1. practice the processes and procedures for creating and completing successful writing in their field.
  2. understand the main features and uses of writing in their fields;
  3. adapt their writing to the general expectations of readers in their fields;
  4. make use of technologies commonly used for research and writing in their fields;
  5. learn the conventions of evidence, format, usage, and documentation in their fields.

 

Outcomes are identified by the use of these letters in parentheses in the material that follows.

 

6. Course expectations

 

Attendance. Students are expected to attend all lectures. Although I will call the roll only during the first week of the semester or so, as soon as the add/drop period is over, I will assign specific seats to each of you, so attendance can be checked without too much waste of time. Attendance will not influence your grade directly but may do it indirectly. If you miss lectures, you may miss in-class assignments, homework assignments, explanations you may need and participation opportunities. Besides, when it comes to final grades, attendance will be one criterion used in borderline cases.

 

Class participation. I encourage and reward class participation. You are welcome to ask questions, bring up current events, and discuss the material under analysis. For some chapters, discussion questions will be assigned.

 

Student-faculty contact. I encourage student-faculty contact. I will meet individually with each of the teams formed to work on the project described below and I am always willing to meet individually with students to provide explanations they may need or discuss any concerns they may have. Please take advantage of the office hours mentioned above or make appointments to see me. You can also call me or e-mail me.

 

Time on task. You should plan on devoting an average of six hours a week to this class. Other than attending the scheduled class meetings, you will have to do:

 

Exams. There will be three partial exams whose dates will be announced at least one week in advance. The CUMULATIVE final exam will be given on the date indicated in your class schedule. Questions will be of the multiple-choice type for the first midterm. For the other midterms and for the final you will also have essay questions, numerical exercises and questions requiring graphic analysis. [c, e]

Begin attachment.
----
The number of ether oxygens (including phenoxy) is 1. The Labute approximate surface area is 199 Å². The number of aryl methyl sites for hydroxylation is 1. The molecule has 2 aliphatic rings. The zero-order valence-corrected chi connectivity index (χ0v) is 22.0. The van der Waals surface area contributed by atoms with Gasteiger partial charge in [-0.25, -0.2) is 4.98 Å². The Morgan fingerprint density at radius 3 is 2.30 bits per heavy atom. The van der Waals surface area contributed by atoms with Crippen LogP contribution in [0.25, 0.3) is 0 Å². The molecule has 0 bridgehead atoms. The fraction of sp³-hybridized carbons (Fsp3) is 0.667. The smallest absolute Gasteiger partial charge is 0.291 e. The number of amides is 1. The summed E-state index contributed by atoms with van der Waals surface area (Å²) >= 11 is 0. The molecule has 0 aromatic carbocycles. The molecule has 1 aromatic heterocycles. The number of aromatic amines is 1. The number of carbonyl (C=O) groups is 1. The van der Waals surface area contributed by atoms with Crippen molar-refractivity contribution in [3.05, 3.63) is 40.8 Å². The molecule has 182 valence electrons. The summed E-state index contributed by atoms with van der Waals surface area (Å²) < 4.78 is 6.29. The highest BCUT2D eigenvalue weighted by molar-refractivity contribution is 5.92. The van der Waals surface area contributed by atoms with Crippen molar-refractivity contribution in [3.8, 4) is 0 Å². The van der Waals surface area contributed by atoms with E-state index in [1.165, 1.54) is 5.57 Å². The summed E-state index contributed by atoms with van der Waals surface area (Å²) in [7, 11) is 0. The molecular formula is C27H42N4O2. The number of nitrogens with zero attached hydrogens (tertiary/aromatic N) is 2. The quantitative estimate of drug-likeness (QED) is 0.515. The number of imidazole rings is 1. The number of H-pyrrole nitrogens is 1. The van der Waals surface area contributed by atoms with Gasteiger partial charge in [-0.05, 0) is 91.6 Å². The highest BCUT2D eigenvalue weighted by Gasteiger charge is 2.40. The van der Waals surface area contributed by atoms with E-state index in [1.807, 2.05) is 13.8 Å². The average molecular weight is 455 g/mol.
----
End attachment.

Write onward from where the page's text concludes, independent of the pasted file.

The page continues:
Assignments. There will be two types: in-class and homework assignments. They will be scored and incorporated in your semester grade. You will also have to complete a project, information on which is included below. [a,b,c,d,e]

 

A project. A term paper will be required for this class. It will be a team project that will encourage cooperation with other students. See guidelines below.

 

A Journal. There will be some articles assigned from The Wall Street Journal as additional reading. This material will be included in your assignments, your exams, or both. Besides, you will have to keep a journal in which summaries of "The Outlook",

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"Tracking the Economy", the related article and any article related to the Federal Reserve System should be entered, including the table "Federal Reserve Data", which often appears on the Friday and Monday editions. For each article you should include the title, date, and page where it was published. In your summary the issue the article is dealing with and the contributions of the author(s) should be identified. Your summaries will have to be typed and handed in on Tuesday, starting on September 4, for the week of August 27 to September 1. [b, c, d]

 

All these parts of the course will influence your final grade in the way indicated below. The purpose of this grading scheme is to recognize and value the diverse talents and different ways of learning students have.

 

Make-ups. There will be no make-ups of any kind, except in unusual circumstances. Students requesting make-ups will be asked to clearly justify their absences. Late assignments will be only accepted "at a discount". Being absent from a particular class meeting is not an acceptable excuse to hand in assignments late. Assignments are due during class.

 

Feedback. You can expect prompt feedback. Your assignments and exams will be scored and returned the next class meeting, with the possible exception of the journals mentioned above.

 

General expectations. This is a 300 level course and I have high expectations of students that decide to enroll in it. I expect quality work in all the parts of the course. No academic dishonesty will be tolerated. A zero grade will be assigned to that part of the course in which dishonesty is discovered.